The City as a Commons conference broke new ground earlier this month. As the first International Association of the Study of the Commons (IASC) conference on the urban commons, it urged that the historical focus of study and action on rural natural resource commons should shift, at least somewhat, to material and immaterial commons in cities. This is appropriate now that humans have become an urban species for the first time within the last decade.
However, the conference organizers, legal scholars Sheila Foster and Christian Iaione, took things even further. This was not just a call to shift the focus, but a call to recast the city in the image of the commons. The wording of the conference title was carefully considered. As co-organizer Sheila Foster has made clear, the city as a commons is a claim on the city by the people that calls for us to rethink how cities are governed and resources allocated and by whom. The city imagined as commons is a starting point that can lead to more fair, convivial and sustainable cities.
While a radical proposal for cities, one well aligned to Shareable’s vision, it was well grounded in theory and practice by scholars and commons practitioners alike in the conference’s dizzying number of panels (related papers available here until December 1, 2015). Moreover, one of the goals laid out by Foster in her welcome message — to create community around the urban commons — seemed work out too. After two days of sessions and delicious Italian meals together, this diverse group seemed to jell.
The conference was hosted by LabGov, the International Association for the Study of the Commons, the Fordham Law School’s Urban Law Center and LUISS University in Rome. It was appropriately held in Bologna, Italy, a historical center of urban innovation which more recently celebrated the one year anniversary of its Regulation for the Care and Regeneration of the Urban Commons, a groundbreaking new law and process empowering citizens to be hands-on city makers.
The conference was bookended by two powerful keynotes, one about the past and one about the future. The opening keynote by Tine De Moor, President of the organization (IASC) Nobel Prize winner Elinor Ostrom co-founded 1989, gave a short, insightful, and sobering history of the commons. Silke Helfrich, one of the world’s most astute commons activists, closed with a keynote imagining the urban commons in 2040.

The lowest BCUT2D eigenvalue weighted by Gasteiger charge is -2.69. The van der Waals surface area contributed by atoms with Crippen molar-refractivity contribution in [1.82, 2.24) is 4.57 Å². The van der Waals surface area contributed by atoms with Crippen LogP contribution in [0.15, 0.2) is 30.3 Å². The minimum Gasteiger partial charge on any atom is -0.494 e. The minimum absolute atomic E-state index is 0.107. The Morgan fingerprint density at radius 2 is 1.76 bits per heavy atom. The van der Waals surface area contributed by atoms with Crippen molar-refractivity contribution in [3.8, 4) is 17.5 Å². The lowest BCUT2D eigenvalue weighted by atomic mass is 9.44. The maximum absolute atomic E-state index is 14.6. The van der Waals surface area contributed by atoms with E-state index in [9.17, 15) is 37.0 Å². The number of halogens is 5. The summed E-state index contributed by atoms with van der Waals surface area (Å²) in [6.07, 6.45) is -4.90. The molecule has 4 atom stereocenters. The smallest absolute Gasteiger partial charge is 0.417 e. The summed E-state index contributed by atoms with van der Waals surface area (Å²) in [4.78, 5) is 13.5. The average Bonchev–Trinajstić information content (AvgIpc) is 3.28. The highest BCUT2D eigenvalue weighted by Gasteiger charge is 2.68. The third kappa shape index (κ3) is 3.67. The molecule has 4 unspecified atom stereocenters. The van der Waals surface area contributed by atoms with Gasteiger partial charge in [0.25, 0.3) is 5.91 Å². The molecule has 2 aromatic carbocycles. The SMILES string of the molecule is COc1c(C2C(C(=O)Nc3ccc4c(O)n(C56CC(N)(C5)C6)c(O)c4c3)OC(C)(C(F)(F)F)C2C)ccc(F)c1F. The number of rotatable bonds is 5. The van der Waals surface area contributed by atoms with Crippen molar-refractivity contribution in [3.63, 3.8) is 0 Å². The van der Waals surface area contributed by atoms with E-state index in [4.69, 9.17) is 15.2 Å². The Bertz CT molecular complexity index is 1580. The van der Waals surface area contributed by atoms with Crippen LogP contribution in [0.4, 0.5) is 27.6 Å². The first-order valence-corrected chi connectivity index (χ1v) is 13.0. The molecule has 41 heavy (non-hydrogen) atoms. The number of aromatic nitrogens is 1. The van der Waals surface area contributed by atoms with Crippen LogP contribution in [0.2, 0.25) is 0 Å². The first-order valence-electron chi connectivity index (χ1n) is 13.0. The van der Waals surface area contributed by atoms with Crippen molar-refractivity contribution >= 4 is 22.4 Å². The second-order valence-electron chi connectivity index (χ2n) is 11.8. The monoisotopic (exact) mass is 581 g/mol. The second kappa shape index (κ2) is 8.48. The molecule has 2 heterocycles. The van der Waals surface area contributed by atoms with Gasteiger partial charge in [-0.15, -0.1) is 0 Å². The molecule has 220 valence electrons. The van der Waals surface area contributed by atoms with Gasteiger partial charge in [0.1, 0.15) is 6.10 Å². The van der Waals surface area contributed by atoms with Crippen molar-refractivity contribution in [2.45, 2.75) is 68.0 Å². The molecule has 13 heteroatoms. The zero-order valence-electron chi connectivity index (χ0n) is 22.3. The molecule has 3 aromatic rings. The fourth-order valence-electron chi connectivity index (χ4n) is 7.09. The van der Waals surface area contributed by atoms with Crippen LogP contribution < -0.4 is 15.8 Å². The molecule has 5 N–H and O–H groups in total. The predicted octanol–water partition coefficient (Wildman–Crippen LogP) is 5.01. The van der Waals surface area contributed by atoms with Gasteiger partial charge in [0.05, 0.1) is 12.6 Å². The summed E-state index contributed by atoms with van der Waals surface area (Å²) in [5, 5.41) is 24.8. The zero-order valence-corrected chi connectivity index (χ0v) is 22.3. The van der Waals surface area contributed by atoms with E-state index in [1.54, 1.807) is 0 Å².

De Moor’s speech outlined the long history of European commons, with a heyday starting in the 11th century and ending in the 19th when the commons were literally legislated out of existence. She warned that we should not place too high an expectation of the commons as they are revived or we risk repeating the mistake of the private property story as a one fits all solution. She urged attendees to be realistic about what can and can’t be governed by the commons.
She also highlighted the revolutionary nature of the commons. She reminded us that people lost their sense of collectivity with the rise of the individual and market paradigm, and that the commons re-introduces this sensibility and way of being. She put the urban commons in historical context noting that commons rise during economic crises. Urban commons like cooperatives, associations, and credit unions are all a product of such crises. She noted a similar dynamic at work today in the Netherlands, her home. There’s been a dramatic spike in the formation of cooperatives in the last decade.
Helfrich speech was the perfect closing to the conference. She prefaced her exploration of a future urban commons with this philosophical bottom line about the commons:
Human beings are free in relatedness but never free from relationships. That’s the ontological bottom line. Relation precedes the things being related to, i.e. the actual facts, objects, situations and circumstances. Just as physics and biology are coming to see that the critical factors in their fields are relationships, not things, so it is with commons.
Then took us on a walk of the 2040 version of the city as a commons exploring commons-based housing, food, workspaces, services, and more. She brought to life a total vision of the city as commons in 2040. She called this a “concrete utopia” because all the pieces of it already exist but have not been assembled yet. Then she told us how it came to be, or rather how we can get there. The key is to, “connect commons, confederate the hot spots of commoning, create commons-neighbourhoods, commonify the city.”
The conference was just such an effort. I agree with commons expert David Bollier that we’ll see increasing activity in this space. People may look back at this conference as the catalyst for a powerful movement.
Vision of a city as a commons from Helfrich’s presentation, created by N. Kichler und D. Steinwender. City of Workshops – green, Lizenz: CC BY SA